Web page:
Michel Gondry’s Microbe and Gasoline is, first, a textural experience, an evocation of the prickly, confusing crawlspace between adolescence and adulthood through a fixation on the shape and surface of things. Its images abound in astonishingly tactile qualities and pointed associations on which the story’s subtle epiphanies are built. When Daniel (Ange Dargent), alias Microbe, wakes up at six in the morning to piss, the menstrual blood that sits in the toilet bowl connects to a tea bag’s release of brown liquid. The teacup is understood as a universe, a container of life, and one gleans that this boy’s gift for drawing, evinced by the cartoon pornography to which he half-heartedly whacks off to, arises from the pleasures and horrors he alternately sees swirling within it. Poor Microbe fears he has no sperm in his system, and among the film’s many astonishments is that the story doesn’t culminate in a release of tension, as such defying expectation.
This love letter to friendship adopts a documentary-like observational mode. It assembles the big picture of Microbe’s rapport with Théo (Théophile Baquet), the new kid at school, through an accumulation of sweet and sour details about their lives. Through a hole in his bedroom wall, Microbe, referred to as such because of his small stature, surreptitiously lobs spitballs at his older brother, and from whom he steals a jacket for his new friend. In one of many running gags, he’s confused for a girl because of his long hair—even by a teacher who should know better. Théo, a wee mechanic referred to as Gasoline because of his smell, makes dinner every night for a mother who regards him as a nuisance—and for reasons, at least to us, unknown. The two, then, band together as if to cope with all of the world’s quiet indignities.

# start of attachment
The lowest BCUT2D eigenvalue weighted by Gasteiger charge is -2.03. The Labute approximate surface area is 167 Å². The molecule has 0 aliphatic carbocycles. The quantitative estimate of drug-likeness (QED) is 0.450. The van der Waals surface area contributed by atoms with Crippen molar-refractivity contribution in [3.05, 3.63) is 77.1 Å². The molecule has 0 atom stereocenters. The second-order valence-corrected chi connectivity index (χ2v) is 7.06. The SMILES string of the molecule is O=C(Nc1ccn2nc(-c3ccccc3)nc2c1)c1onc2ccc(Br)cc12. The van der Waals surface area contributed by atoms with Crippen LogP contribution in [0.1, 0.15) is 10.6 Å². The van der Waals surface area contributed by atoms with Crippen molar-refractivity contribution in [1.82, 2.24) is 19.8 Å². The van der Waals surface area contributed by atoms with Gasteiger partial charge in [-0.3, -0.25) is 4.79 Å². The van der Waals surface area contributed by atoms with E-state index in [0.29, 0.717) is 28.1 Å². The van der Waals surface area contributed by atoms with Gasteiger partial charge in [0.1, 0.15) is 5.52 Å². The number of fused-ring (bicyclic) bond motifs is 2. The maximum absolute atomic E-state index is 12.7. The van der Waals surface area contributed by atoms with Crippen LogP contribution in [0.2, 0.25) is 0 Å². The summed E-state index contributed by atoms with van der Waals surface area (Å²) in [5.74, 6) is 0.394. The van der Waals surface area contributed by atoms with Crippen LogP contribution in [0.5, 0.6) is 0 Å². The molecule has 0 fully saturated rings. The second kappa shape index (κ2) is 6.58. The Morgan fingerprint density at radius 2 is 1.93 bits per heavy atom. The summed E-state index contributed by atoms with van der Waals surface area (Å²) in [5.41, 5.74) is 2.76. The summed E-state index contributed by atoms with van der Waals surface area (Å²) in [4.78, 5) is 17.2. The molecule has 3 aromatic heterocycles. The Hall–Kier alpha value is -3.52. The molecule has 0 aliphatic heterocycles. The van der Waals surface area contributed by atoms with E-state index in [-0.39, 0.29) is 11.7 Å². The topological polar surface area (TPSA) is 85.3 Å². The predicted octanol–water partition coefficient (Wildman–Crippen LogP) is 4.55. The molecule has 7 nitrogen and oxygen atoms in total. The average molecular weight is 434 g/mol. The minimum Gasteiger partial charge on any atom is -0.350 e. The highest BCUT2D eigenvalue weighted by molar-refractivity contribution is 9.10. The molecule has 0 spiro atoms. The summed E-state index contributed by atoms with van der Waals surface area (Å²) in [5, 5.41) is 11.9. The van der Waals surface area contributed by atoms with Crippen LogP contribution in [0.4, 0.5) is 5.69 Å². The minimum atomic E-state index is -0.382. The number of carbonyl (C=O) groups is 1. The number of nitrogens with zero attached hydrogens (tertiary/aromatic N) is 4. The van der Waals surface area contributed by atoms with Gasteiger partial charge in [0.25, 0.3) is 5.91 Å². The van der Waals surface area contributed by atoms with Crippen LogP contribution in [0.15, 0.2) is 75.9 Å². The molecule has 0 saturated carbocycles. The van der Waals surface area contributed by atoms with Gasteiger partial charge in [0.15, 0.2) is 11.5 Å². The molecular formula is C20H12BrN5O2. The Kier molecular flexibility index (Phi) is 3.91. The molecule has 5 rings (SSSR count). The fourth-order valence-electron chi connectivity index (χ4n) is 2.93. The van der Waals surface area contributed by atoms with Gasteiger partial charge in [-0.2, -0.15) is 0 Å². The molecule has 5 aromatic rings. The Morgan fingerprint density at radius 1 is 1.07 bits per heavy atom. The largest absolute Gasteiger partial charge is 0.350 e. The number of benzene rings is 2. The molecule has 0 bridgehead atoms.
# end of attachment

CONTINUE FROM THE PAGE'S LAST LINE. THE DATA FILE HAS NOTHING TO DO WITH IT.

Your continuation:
Microbe and Gasoline is, too, an allegorical depiction of the awkwardness of the teenage experience. Together, Daniel and Théo decide to run away from home, but when they’re refused a license to drive their makeshift car, they transform it into a house on wheels, under the soon-to-be-proven-correct assumption that cops will be too delighted by its side-of-the-road quirkiness to care about ticketing it. The house-car takes the friends all over France, on a daisy chain of adventures marked by elation and disappointment in equal measure, from botched haircuts to run-ins with eccentric, possibly dangerous types. The film’s wonder is a result of its melding of conflicting sensations. An encounter with a dentist in the country is, first, funny for the way Daniel is once again confused for being a girl and, second, poignant for how the dentist’s desire to feed and house the boys stems from the emptiness he feels in the wake of his children also having left the roost.
Daniel and Théo’s house-car is also, and finally, a metaphor for Gondry’s artistic process. Yes, it reveals the filmmaker’s nostalgia for his youth, his understanding for the sometimes sheer inscrutability of growing up, how a brother can kick you in the shins one day only to help you on your life’s journey the next, but it also represents his desire to make something a little more outside his, well, wheelhouse. The characters here are prone, sometimes cloyingly, sometimes amusingly, to annotating the essence of a scene’s meaning (“friendship is the death of love,” “alcohol is the death of dignity,” and so forth), and in ways that are quintessentially French, but without exuding the heady gamesmanship of, say, The Science of Sleep. But like The We and the I, Microbe and Gasoline is enervating for both relishing whimsy and looking behind it to absorb the yearnings of youth and its attendant complications in all their nakedness.